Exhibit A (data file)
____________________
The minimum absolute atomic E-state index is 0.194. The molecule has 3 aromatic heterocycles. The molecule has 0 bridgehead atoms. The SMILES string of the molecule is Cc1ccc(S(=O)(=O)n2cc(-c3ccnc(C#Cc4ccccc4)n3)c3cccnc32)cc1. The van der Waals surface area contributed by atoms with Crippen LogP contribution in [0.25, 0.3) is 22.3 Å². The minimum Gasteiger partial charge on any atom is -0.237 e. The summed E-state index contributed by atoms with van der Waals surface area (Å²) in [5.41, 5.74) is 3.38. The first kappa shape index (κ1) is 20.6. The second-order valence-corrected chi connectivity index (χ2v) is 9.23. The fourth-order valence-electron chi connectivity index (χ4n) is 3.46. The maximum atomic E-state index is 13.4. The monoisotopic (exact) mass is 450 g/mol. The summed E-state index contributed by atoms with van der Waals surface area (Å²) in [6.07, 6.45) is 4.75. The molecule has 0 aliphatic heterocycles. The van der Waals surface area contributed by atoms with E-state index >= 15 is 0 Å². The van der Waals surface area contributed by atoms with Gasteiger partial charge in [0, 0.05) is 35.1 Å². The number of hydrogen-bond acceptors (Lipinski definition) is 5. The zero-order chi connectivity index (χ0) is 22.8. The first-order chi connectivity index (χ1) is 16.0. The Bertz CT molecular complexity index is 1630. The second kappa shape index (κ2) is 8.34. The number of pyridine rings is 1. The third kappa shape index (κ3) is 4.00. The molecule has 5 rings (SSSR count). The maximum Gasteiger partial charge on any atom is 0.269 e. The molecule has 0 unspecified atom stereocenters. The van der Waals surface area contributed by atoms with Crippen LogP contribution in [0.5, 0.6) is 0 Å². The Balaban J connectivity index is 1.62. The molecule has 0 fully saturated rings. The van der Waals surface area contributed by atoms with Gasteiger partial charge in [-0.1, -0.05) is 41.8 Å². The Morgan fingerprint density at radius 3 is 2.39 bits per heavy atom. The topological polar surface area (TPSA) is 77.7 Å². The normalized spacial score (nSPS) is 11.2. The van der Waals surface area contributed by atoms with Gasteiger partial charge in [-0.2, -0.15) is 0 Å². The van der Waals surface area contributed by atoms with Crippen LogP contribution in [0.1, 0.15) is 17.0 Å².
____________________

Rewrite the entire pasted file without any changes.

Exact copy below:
The minimum absolute atomic E-state index is 0.194. The molecule has 3 aromatic heterocycles. The molecule has 0 bridgehead atoms. The SMILES string of the molecule is Cc1ccc(S(=O)(=O)n2cc(-c3ccnc(C#Cc4ccccc4)n3)c3cccnc32)cc1. The van der Waals surface area contributed by atoms with Crippen LogP contribution in [0.25, 0.3) is 22.3 Å². The minimum Gasteiger partial charge on any atom is -0.237 e. The summed E-state index contributed by atoms with van der Waals surface area (Å²) in [5.41, 5.74) is 3.38. The first kappa shape index (κ1) is 20.6. The second-order valence-corrected chi connectivity index (χ2v) is 9.23. The fourth-order valence-electron chi connectivity index (χ4n) is 3.46. The maximum atomic E-state index is 13.4. The monoisotopic (exact) mass is 450 g/mol. The summed E-state index contributed by atoms with van der Waals surface area (Å²) in [6.07, 6.45) is 4.75. The molecule has 0 aliphatic heterocycles. The van der Waals surface area contributed by atoms with E-state index >= 15 is 0 Å². The van der Waals surface area contributed by atoms with Gasteiger partial charge in [0, 0.05) is 35.1 Å². The number of hydrogen-bond acceptors (Lipinski definition) is 5. The zero-order chi connectivity index (χ0) is 22.8. The first-order chi connectivity index (χ1) is 16.0. The Bertz CT molecular complexity index is 1630. The second kappa shape index (κ2) is 8.34. The number of pyridine rings is 1. The third kappa shape index (κ3) is 4.00. The molecule has 5 rings (SSSR count). The maximum Gasteiger partial charge on any atom is 0.269 e. The molecule has 0 unspecified atom stereocenters. The van der Waals surface area contributed by atoms with Crippen LogP contribution in [0.5, 0.6) is 0 Å². The Balaban J connectivity index is 1.62. The molecule has 0 fully saturated rings. The van der Waals surface area contributed by atoms with Gasteiger partial charge in [-0.1, -0.05) is 41.8 Å². The Morgan fingerprint density at radius 3 is 2.39 bits per heavy atom. The topological polar surface area (TPSA) is 77.7 Å². The normalized spacial score (nSPS) is 11.2. The van der Waals surface area contributed by atoms with Gasteiger partial charge in [-0.2, -0.15) is 0 Å². The van der Waals surface area contributed by atoms with Crippen LogP contribution in [0.1, 0.15) is 17.0 Å².